01:06 GMT11 May 2021
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    Taxi firm Uber have not had the easiest journey recently, and it looks like their troubles are set to continue as the company accuses former CEO Travis Kalanick of working against the firm's efforts.

    One of Uber's investors, Benchmark Capital, have written a letter to employees, suggesting that the company's culture is even worse than first thought and that the former CEO Travis Kalanick is obstructing efforts for reform. 

    "We know that many of you are asking why Benchmark filed a lawsuit against Travis last week. Perhaps the better question is why we didn't act sooner. As you know, Travis resigned in June at the request of a large group of shareholders which included Benchmark. It was a rare and extremely difficult step for us. But we acted out of a deep conviction that it would be better for Uber, its employees, and investors to have a fresh start," the letter states.

    The letter goes on to detail that Kalanick appears to be working against the firm's efforts.

    "The search for a new CEO started over 50 days ago. It was at the same time that Travis agreed in writing to modify the company's voting agreement to ensure that the board was composed of independent, diverse, and well qualified directors. Despite agreeing in writing to sign these amendments, he has still not done so."

    As a result of the delay, Benchmark Capital had to write this letter to employees, stating that Kalanick's inaction is making it hard to hire a new CEO, which is worsening the situation.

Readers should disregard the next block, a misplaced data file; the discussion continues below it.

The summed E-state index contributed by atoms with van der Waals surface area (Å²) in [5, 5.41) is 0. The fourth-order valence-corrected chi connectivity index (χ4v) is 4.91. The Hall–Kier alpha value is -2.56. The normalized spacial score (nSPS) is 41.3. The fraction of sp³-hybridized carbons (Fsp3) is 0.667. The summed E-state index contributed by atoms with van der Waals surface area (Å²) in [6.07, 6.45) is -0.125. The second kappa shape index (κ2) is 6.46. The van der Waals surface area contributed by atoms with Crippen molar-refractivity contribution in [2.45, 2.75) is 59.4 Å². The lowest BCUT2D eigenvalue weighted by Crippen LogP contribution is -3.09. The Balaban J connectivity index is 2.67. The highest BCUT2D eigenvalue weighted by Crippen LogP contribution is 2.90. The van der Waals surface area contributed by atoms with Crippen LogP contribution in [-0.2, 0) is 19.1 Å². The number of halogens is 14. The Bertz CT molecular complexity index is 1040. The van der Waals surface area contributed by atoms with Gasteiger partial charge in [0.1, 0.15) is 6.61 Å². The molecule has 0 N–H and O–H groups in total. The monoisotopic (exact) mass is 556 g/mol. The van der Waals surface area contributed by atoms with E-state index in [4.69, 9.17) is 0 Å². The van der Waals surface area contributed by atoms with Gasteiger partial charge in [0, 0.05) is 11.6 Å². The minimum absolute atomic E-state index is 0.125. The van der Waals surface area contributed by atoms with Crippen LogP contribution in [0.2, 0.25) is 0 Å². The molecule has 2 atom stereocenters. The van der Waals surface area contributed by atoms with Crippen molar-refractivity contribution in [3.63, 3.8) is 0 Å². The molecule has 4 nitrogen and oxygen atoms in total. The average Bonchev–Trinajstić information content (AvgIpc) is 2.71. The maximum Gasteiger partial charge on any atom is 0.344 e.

Uber has been plagued by lawsuits all around the world, with the most recent coming from a New Yorker who is suing the firm for "text message harassment." Donna Giacomaro claims the company broke the law by repeatedly texting her.

    In addition to this, a lawsuit was filed in Kansas City, Missouri, US, detailing how a man named Yahkhahnahn Ammi had sexually assaulted a customer in January 2017, after beating up another woman just a few weeks before.

    Uber co-founder and CEO Travis Kalanick resigned from his position as chief executive of the US$68 billion company, after a tumultuous six months of scandal, in June 2017.

    According to sources, Kalanick stepped down in the face of pressure from five of Uber's major investors, but stayed on the company's board. The firm has outlined within the letter that it will sue Kalanick, and it hopes that will clear away any obstacles.


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    customers, lawsuit, harrassment, taxi, rape, investors, Benchmark Capital, Uber, Travis Kalanick, Europe, US
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